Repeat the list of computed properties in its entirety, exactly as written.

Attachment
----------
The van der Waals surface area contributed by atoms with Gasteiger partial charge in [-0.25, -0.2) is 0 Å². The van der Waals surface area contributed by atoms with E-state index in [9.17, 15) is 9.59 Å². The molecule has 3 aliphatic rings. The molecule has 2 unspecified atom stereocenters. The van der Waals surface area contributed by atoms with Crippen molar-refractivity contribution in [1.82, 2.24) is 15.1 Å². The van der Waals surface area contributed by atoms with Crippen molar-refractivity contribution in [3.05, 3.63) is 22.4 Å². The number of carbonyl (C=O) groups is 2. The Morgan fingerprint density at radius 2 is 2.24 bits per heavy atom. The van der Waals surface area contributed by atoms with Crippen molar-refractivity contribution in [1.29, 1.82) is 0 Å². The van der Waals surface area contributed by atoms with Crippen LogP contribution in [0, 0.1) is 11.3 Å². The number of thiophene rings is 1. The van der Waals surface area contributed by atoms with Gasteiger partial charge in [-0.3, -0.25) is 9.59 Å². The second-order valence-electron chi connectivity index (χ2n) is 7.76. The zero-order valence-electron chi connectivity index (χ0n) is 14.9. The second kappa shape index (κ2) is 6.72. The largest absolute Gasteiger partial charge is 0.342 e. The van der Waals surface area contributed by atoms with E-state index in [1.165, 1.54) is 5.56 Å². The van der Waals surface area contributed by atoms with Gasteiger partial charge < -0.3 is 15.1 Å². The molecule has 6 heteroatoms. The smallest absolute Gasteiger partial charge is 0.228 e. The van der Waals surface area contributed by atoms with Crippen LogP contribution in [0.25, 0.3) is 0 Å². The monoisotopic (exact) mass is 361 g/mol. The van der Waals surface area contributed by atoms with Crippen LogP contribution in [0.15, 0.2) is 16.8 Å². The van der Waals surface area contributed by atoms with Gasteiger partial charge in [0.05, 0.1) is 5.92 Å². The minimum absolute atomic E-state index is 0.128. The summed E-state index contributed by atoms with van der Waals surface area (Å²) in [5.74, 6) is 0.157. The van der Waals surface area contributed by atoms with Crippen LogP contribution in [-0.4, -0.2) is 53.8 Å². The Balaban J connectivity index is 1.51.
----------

The van der Waals surface area contributed by atoms with Gasteiger partial charge in [-0.25, -0.2) is 0 Å². The van der Waals surface area contributed by atoms with E-state index in [9.17, 15) is 9.59 Å². The molecule has 3 aliphatic rings. The molecule has 2 unspecified atom stereocenters. The van der Waals surface area contributed by atoms with Crippen molar-refractivity contribution in [1.82, 2.24) is 15.1 Å². The van der Waals surface area contributed by atoms with Crippen molar-refractivity contribution in [3.05, 3.63) is 22.4 Å². The number of carbonyl (C=O) groups is 2. The Morgan fingerprint density at radius 2 is 2.24 bits per heavy atom. The van der Waals surface area contributed by atoms with Crippen molar-refractivity contribution in [1.29, 1.82) is 0 Å². The van der Waals surface area contributed by atoms with Crippen LogP contribution in [0, 0.1) is 11.3 Å². The number of thiophene rings is 1. The van der Waals surface area contributed by atoms with Gasteiger partial charge in [-0.3, -0.25) is 9.59 Å². The second-order valence-electron chi connectivity index (χ2n) is 7.76. The zero-order valence-electron chi connectivity index (χ0n) is 14.9. The second kappa shape index (κ2) is 6.72. The largest absolute Gasteiger partial charge is 0.342 e. The van der Waals surface area contributed by atoms with E-state index in [1.165, 1.54) is 5.56 Å². The van der Waals surface area contributed by atoms with Gasteiger partial charge < -0.3 is 15.1 Å². The molecule has 6 heteroatoms. The smallest absolute Gasteiger partial charge is 0.228 e. The van der Waals surface area contributed by atoms with Crippen LogP contribution in [0.25, 0.3) is 0 Å². The monoisotopic (exact) mass is 361 g/mol. The van der Waals surface area contributed by atoms with Crippen LogP contribution in [0.15, 0.2) is 16.8 Å². The van der Waals surface area contributed by atoms with Gasteiger partial charge in [0.05, 0.1) is 5.92 Å². The minimum absolute atomic E-state index is 0.128. The summed E-state index contributed by atoms with van der Waals surface area (Å²) in [5.74, 6) is 0.157. The van der Waals surface area contributed by atoms with Crippen LogP contribution in [-0.4, -0.2) is 53.8 Å². The Balaban J connectivity index is 1.51.